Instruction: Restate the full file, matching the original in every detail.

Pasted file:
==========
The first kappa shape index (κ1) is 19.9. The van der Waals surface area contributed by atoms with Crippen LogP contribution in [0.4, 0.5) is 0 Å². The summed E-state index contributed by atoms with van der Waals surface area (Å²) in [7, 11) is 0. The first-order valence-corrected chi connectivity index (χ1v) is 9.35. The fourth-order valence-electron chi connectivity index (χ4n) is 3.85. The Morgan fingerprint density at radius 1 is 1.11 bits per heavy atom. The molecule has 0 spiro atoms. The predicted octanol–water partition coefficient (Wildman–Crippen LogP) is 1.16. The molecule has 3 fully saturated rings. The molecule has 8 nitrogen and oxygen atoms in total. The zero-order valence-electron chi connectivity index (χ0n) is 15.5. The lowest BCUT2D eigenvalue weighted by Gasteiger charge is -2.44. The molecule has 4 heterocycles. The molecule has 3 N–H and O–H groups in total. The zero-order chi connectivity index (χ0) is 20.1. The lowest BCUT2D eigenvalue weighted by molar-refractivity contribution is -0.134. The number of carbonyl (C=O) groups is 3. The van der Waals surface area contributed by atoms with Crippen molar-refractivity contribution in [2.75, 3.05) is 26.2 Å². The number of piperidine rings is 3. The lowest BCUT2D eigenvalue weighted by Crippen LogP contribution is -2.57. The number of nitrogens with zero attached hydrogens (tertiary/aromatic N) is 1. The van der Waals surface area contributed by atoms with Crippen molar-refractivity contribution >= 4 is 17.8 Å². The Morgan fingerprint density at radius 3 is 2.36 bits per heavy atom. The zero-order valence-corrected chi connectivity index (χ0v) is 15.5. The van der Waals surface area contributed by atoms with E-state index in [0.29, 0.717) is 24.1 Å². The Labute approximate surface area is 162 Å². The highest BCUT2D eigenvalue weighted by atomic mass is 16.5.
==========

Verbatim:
The first kappa shape index (κ1) is 19.9. The van der Waals surface area contributed by atoms with Crippen LogP contribution in [0.4, 0.5) is 0 Å². The summed E-state index contributed by atoms with van der Waals surface area (Å²) in [7, 11) is 0. The first-order valence-corrected chi connectivity index (χ1v) is 9.35. The fourth-order valence-electron chi connectivity index (χ4n) is 3.85. The Morgan fingerprint density at radius 1 is 1.11 bits per heavy atom. The molecule has 0 spiro atoms. The predicted octanol–water partition coefficient (Wildman–Crippen LogP) is 1.16. The molecule has 3 fully saturated rings. The molecule has 8 nitrogen and oxygen atoms in total. The zero-order valence-electron chi connectivity index (χ0n) is 15.5. The lowest BCUT2D eigenvalue weighted by Gasteiger charge is -2.44. The molecule has 4 heterocycles. The molecule has 3 N–H and O–H groups in total. The zero-order chi connectivity index (χ0) is 20.1. The lowest BCUT2D eigenvalue weighted by molar-refractivity contribution is -0.134. The number of carbonyl (C=O) groups is 3. The van der Waals surface area contributed by atoms with Crippen molar-refractivity contribution in [2.75, 3.05) is 26.2 Å². The number of piperidine rings is 3. The lowest BCUT2D eigenvalue weighted by Crippen LogP contribution is -2.57. The number of nitrogens with zero attached hydrogens (tertiary/aromatic N) is 1. The van der Waals surface area contributed by atoms with Crippen molar-refractivity contribution >= 4 is 17.8 Å². The Morgan fingerprint density at radius 3 is 2.36 bits per heavy atom. The zero-order valence-corrected chi connectivity index (χ0v) is 15.5. The van der Waals surface area contributed by atoms with E-state index in [0.29, 0.717) is 24.1 Å². The Labute approximate surface area is 162 Å². The highest BCUT2D eigenvalue weighted by atomic mass is 16.5.